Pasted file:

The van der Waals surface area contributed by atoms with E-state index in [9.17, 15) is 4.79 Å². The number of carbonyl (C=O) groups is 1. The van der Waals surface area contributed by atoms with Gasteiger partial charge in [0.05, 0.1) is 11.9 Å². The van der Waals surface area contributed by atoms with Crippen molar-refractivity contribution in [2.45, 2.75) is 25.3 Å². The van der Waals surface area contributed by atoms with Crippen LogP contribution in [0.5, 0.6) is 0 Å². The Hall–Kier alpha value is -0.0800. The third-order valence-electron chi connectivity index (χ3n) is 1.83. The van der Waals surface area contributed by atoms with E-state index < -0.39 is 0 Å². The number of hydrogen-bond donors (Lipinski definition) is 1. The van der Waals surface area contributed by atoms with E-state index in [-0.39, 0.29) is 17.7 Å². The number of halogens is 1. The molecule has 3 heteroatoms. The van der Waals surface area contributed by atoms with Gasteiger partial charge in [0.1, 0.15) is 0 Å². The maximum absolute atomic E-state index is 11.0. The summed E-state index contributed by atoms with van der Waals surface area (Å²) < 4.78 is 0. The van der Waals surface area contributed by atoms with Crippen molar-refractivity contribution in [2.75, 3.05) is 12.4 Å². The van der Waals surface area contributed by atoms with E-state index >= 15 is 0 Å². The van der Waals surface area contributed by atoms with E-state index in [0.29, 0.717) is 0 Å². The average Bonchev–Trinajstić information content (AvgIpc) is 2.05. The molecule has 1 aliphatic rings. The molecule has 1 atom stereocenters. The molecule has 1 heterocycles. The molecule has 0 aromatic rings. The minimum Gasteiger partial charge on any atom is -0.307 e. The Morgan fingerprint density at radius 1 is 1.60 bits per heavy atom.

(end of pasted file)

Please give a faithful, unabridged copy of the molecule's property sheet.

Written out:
The van der Waals surface area contributed by atoms with E-state index in [9.17, 15) is 4.79 Å². The number of carbonyl (C=O) groups is 1. The van der Waals surface area contributed by atoms with Gasteiger partial charge in [0.05, 0.1) is 11.9 Å². The van der Waals surface area contributed by atoms with Crippen molar-refractivity contribution in [2.45, 2.75) is 25.3 Å². The van der Waals surface area contributed by atoms with Crippen LogP contribution in [0.5, 0.6) is 0 Å². The Hall–Kier alpha value is -0.0800. The third-order valence-electron chi connectivity index (χ3n) is 1.83. The van der Waals surface area contributed by atoms with E-state index < -0.39 is 0 Å². The number of hydrogen-bond donors (Lipinski definition) is 1. The van der Waals surface area contributed by atoms with E-state index in [-0.39, 0.29) is 17.7 Å². The number of halogens is 1. The molecule has 3 heteroatoms. The van der Waals surface area contributed by atoms with Gasteiger partial charge in [0.1, 0.15) is 0 Å². The maximum absolute atomic E-state index is 11.0. The summed E-state index contributed by atoms with van der Waals surface area (Å²) < 4.78 is 0. The van der Waals surface area contributed by atoms with Crippen molar-refractivity contribution in [2.75, 3.05) is 12.4 Å². The van der Waals surface area contributed by atoms with E-state index >= 15 is 0 Å². The van der Waals surface area contributed by atoms with E-state index in [0.29, 0.717) is 0 Å². The average Bonchev–Trinajstić information content (AvgIpc) is 2.05. The molecule has 1 aliphatic rings. The molecule has 1 atom stereocenters. The molecule has 1 heterocycles. The molecule has 0 aromatic rings. The minimum Gasteiger partial charge on any atom is -0.307 e. The Morgan fingerprint density at radius 1 is 1.60 bits per heavy atom.